Quantcast Chapter 1 Basic Automotive Electricity

Share on Google+Share on FacebookShare on LinkedInShare on TwitterShare on DiggShare on Stumble Upon
Custom Search
 
  
 
CHAPTER 1 BASIC AUTOMOTIVE ELECTRICITY INTRODUCTION Learning  Objective:  Describe  the  basic  principles  of electrical and magnetic theory. Identify the materials, the  devices,  and  the  different  types  of  electrical circuits.  Determine  electrical  measurements  using Ohm’s  law. The  basic  principles  of  automotive  electricity  are the  essential  knowledge  required  by  the  mechanic  to understand  the  operation  of  all-automotive  electrical systems  and  components.  Unless  you  have  a  clear understanding  of  these  fundamental  principles,  you will  find  it  difficult  to  service  the  various  electrical components  and  systems  encountered  in  the  Naval Construction  Force  (NCF).  This  understanding  will enable   you   to   make   sound   decisions   in   the troubleshooting  process  of  all  electrical  systems. BASIC  PRINCIPLES  OF  ELECTRICITY Learning   Objective:   State   the   basic   principles   of electricity, the theory of electricity, and the composition of electricity and matter. All activity that takes place in any type of electrical circuit  depends  on  the  behavior  of  tiny  electrical charges,  called  electrons.  To  understand  the  behavior of  electrons,  we  must  investigate  the  composition  of matter.  The  electron  is  one  of  the  basic  electrical components of all matter. COMPOSITION  OF  MATTER All matter, regardless of state (solids, liquids, and gases), is made up of tiny particles, known as atoms. Atoms combine in small groups of two or more to form molecules; however, when atoms are divided, smaller particles are created. These particles have positive or negative  electrical  charges. There are over 100 different basic materials in the universe.  These  basic  materials  are  called  elements. Iron  is  one  element;  copper,  aluminum,  oxygen, hydrogen, and mercury are examples of elements. The basic particles that make up all the elements, and thus the  entire  universe,  are  called  protons,  electrons,  and neutrons. A proton is the basic particle having a single positive charge; therefore, a group ofprotons produces a positive  electrical  charge.  An  electron  is  the  basic particle  having  a  single  negative  charge;  therefore,  a group of electrons produces a negative electrical charge. A  neutron  is  the  basic  particle  having  no  charge; therefore, a group of neutrons would have no charge. The construction of atoms of the various elements can   be   examined   starting   with   the   simplest   of all—hydrogen. The atom of hydrogen consists of one proton, around which is circling one electron (fig. 1-1). There  is  an  attraction  between  the  two  particles, because   negative   and   positive   electrical   charges always   attract   each   other.   Opposing   the   attraction between  the  two  particles,  and  thus  preventing  the Figure 1-1.—Composition of matter. l-l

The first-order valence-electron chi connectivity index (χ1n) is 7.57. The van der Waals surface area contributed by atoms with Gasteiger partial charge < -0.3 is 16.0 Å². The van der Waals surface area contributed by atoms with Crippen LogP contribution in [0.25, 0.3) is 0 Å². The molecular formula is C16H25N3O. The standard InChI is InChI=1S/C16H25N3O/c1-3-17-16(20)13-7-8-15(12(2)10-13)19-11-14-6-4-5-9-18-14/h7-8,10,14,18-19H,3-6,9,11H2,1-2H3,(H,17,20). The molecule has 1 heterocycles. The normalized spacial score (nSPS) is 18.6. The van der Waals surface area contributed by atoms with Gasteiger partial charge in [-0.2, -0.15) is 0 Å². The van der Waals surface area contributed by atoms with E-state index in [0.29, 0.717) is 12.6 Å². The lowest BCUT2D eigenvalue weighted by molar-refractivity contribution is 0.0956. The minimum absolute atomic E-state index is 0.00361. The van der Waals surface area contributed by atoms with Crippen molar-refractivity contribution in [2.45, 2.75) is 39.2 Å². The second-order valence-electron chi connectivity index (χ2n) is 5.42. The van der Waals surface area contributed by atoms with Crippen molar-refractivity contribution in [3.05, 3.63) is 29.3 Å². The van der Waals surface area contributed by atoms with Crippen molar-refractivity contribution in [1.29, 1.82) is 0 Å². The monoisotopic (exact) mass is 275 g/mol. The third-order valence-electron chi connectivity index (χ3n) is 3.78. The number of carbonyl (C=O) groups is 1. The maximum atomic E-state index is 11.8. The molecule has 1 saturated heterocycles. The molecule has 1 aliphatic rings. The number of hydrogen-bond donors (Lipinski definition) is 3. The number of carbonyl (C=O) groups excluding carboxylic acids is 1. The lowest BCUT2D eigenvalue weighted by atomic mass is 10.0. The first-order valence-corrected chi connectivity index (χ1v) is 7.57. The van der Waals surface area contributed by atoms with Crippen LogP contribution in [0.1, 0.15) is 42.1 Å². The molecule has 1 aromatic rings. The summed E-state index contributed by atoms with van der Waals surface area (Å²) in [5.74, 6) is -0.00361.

Construction News
 


Privacy Statement - Copyright Information. - Contact Us

comments powered by Disqus

Integrated Publishing, Inc.
9438 US Hwy 19N #311 Port Richey, FL 34668

Phone For Parts Inquiries: (727) 755-3260
Google +